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Meltdown at Lloyds A Few Topical Issues

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The legal know-how required to manage an orderly meltdown of the heterogenous, intensely abstruse Lloyd's enterprise has not yet been developed. The auspices are not good. Specialist insurance lawyers do not even use relevant elementary legal terminology correctly. For example, the pandemic notions that Lloyd's sells insurance, or that a syndicate at Lloyd's sells insurance, are based on the misunderstanding of the true nature of Lloyd's (a mere corporation1 that does not sell insurance) and the true nature of syndicate-year-of-account participation.

Reprieve for the Lloyd's Enterprise

The need to address enterprise-level meltdown scenarios—and not just in anticipation of years of well-paid claims litigation—was first seriously mooted in 1995-96 when numerous components of the Lloyd's enterprise, including Lloyd's itself (properly so-called), were insolvent, principally on account of asbestos-related liabilities contracted in underwriting years before 1993. In the 1996 back-office exercise at Lloyd's known as "Reconstruction and Renewal" (R&R), the then-U.K. insurance regulator, the Department of Trade and Industry, agreed—subject to conditions, some of which remain secret2—that the Lloyd's enterprise could erase all those liabilities from its balance sheet simply by buying outward reinsurance from a reinsurance company, Equitas Reinsurance Ltd., which was capitalised virtually entirely by money already in or subject to the control of the Lloyd's financial system. The reinsurer thus brought to the table no money that was not already available within the Lloyd's financial system—and already adjudged inadequate—to pay relevant liabilities.

As part of R&R, the outwardly reinsured liabilities appeared to depart the Lloyd's enterprise to Equitas Re, and the enterprise was thereby restored to apparent sound financial health. Since 1996, the apparent extrication has enabled the Lloyd's enterprise to continue doing business as usual as if solvent, as if those liabilities had never existed, and as if the enterprise's insistent blandishments about policyholder security at Lloyd's had never been made. As then New York Superintendant of Insurance, Ed Muhl, pointed out at the time, the alternative was too bleak to contemplate.3


The phenomenon of Equitas Re should occupy U.S. malpractice courts and legal psychologists for years to come.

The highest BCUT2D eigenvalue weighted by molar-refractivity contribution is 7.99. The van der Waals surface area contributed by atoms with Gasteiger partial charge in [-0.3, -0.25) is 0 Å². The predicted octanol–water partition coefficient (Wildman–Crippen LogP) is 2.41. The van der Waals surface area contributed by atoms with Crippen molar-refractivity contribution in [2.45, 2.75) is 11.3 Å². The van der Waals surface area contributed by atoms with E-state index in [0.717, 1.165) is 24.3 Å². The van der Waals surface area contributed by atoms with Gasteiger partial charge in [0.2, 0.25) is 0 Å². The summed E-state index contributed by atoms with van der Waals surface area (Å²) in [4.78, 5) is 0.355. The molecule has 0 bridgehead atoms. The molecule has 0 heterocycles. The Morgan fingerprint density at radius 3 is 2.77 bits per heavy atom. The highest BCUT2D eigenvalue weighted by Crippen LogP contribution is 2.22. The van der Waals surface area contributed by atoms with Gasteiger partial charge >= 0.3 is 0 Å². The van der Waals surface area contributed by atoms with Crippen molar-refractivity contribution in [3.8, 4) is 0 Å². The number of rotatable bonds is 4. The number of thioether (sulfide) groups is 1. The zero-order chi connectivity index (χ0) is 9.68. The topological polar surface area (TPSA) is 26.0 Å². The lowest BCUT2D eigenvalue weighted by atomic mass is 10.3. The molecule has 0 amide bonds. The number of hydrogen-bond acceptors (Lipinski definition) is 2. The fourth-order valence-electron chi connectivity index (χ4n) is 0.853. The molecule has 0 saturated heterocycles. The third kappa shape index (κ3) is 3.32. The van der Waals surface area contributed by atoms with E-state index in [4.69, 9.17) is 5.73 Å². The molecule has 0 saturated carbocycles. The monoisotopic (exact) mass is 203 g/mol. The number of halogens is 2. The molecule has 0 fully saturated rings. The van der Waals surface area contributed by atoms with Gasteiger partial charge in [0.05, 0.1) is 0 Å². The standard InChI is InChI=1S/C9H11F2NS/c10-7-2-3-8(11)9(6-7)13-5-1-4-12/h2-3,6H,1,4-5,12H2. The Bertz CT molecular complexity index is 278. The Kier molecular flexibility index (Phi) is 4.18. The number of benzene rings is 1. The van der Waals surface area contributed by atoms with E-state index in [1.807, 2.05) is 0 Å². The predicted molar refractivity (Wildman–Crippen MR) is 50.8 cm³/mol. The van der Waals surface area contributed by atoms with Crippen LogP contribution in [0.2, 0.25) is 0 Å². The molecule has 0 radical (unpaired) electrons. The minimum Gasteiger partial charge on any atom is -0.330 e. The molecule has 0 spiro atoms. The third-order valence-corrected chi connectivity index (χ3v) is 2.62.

Reprieve Revisited

Recently, the Financial Services Authority (FSA)—a U.K. insurance regulator—has reconsidered, to a small but significant degree, its rule4 empowering the Lloyd's enterprise to take unconditional 100 percent balance sheet credit for Equitas Re outward reinsurance. For as long as Equitas Re remains regulatorily solvent, those liabilities will soon be expressly liable to return to the Lloyd's enterprise's balance sheet as contingent liablities.5 If Equitas Re (more on this later) is to be taken at its insistent word that it is impecunious and bound shortly to become formally insolvent, presumably insurance insolvency lawyers will begin to appreciate that the liabilities merely outwardly reinsured by Equitas Re will rebound as actual, current liabilities right back to the Lloyd's enterprise. Equitas Re's own dire predictions, plus the forthcoming change of accounting emphasis, are already leading a few lawyers to revisit the need for that legal know-how.

EU Law Needs Implementing

Meltdown technology happens also now to be in the forefront of the mind of the U.K. Treasury (http://www.hm-treasury.gov.uk), yet another U.K. insurance regulator, because of a recent EU directive, Council Directive 2001/17/EC (March 19, 2001) on the reorganisation and winding-up of insurance undertakings. The directive does apply (though not specifically enough to be of any illumination) to underwriters at Lloyd's as well as to conventional insurers throughout the European Union. The United Kingdom has already implemented the directive6 in relation to conventional insurers within its jurisdiction, but expressly7 not in relation to underwriters at Lloyd's, principally because the Treasury had no idea how to do so. The Treasury is now more than a year late in implementing the directive in relation to the Lloyd's enterprise and has yet to issue even a consultation paper on the subject. When eventually published, the consultation paper will give the first indication in the 300-year history of the Lloyd's enterprise of the legal approach appropriate under English law when Lloyd's collapses.